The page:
Nevertheless, from this exchange, I believe, I now understand that you think that "probability experiment" isn't a mathematical concept, but a philosophical one. I could just accept this for the sake of the argument, and we would be in a situation where we have a philosophical consensus about an issue, to a point where it's a part of standard probability theory course that is taught to students, and you are trying to argue against it, which would put quite some burden of proof on your shoulders.

But, as a matter of fact, I don't see anything preventing us from formally defining "probability experiment". We already have a probability space. Now we just need a variable going from 1 to infinity for the iteration of probability experiment, and a function which takes sample space and the value of this variable as an input and returns one outcome that is realized in this particular iteration. 

I said that I can translate the math of probability spaces to first order logic, and I explicitly said that our conversation can NOT be translated to first order logic as proof that it is not about math

Sorry, I misunderstood you. 

Also a reminder that you you still haven't addressed this:

If a mathematical probabilistic model fits some real world process - then the outcomes it produces has to have the same statistical properties as the outcomes of real world process.

If we agree on this philosophical statement, then we reduced the disagreement to a mathematical question, which I've already resolved in the post. If you disagree, then bring up some kind of philosophical argument which we will be able to explore.

Anyway, are you claiming that it's impossible to formalize what "today" in "today the coin is Heads" means even in No-Coin-Toss problem? Why are you so certain that people have to have credence in this statement then? Would you then be proven wrong if I indeed formally specify what "Today" means?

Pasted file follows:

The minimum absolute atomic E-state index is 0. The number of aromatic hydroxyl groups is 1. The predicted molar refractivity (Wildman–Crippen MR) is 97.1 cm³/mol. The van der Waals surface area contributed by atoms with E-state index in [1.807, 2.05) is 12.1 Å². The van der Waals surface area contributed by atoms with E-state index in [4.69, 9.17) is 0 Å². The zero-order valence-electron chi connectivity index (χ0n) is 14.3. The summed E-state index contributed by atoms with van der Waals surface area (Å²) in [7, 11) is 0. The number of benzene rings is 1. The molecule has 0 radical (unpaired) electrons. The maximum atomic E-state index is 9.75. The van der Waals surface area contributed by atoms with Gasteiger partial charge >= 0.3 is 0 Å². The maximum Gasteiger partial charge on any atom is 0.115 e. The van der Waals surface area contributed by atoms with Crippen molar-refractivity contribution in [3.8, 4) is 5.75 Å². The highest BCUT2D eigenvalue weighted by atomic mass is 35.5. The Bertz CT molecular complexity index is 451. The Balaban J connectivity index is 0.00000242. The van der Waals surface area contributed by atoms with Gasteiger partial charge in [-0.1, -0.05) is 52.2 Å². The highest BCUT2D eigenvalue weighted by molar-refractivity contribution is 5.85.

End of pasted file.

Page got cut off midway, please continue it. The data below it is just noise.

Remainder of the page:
Because, as I said, it's quite easy. 

Today = Monday xor Tuesday

P(Today) = P(Monday xor Tuesday) = 1

P(Heads|Today) = P(Heads|Monday xor Tuesday) = P(Heads) = 1/3

Likewise we can talk about "Today is Monday":

P(Monday|Today) = P(Monday|Monday xor Tuesday) = P(Monday) = 1/2

Now, do you see, why this method doesn't work for Two Awakenings Either Way and Sleeping Beauty problems?

If you are not ready to accept that people have various levels of belief in the statement "Today is Monday" at all times, then I don't think this conversation can go anywhere, to be honest. This is an extremely basic fact about reality.

In reality people may have all kind of confused beliefs and ill-defined concepts in their heads. But the question of Sleeping Beauty problem is about what the ideal rational agent is supposed to believe. When I say "Beauty does not have such credence" I mean, that an ideal rational agent ought not to. That probability of such event is ill-defined.

As you may've noticed I've successfully explained the difference in real life beliefs about optimal actions in the ice-cream stand scenario, without using such ill-defined probabilities.

This whole conversation isn't about math. It is about philosophy.

The tragedy of the whole situation is that people keep thinking that. 

Everything is "about philosophy" until you find a better way to formalize it. Here we have a better way to formalize the issue, which you keep ignoring. Let me spell it for you once more:

If a mathematical probabilistic model fits some real world process - then the outcomes it produces has to have the same statistical properties as the outcomes of real world process.

If we agree on this philosophical statement, then we reduced the disagreement to a mathematical question, which I've already resolved in the post. If you disagree, then bring up some kind of philosophical argument which we will be able to explore.

If you are a layman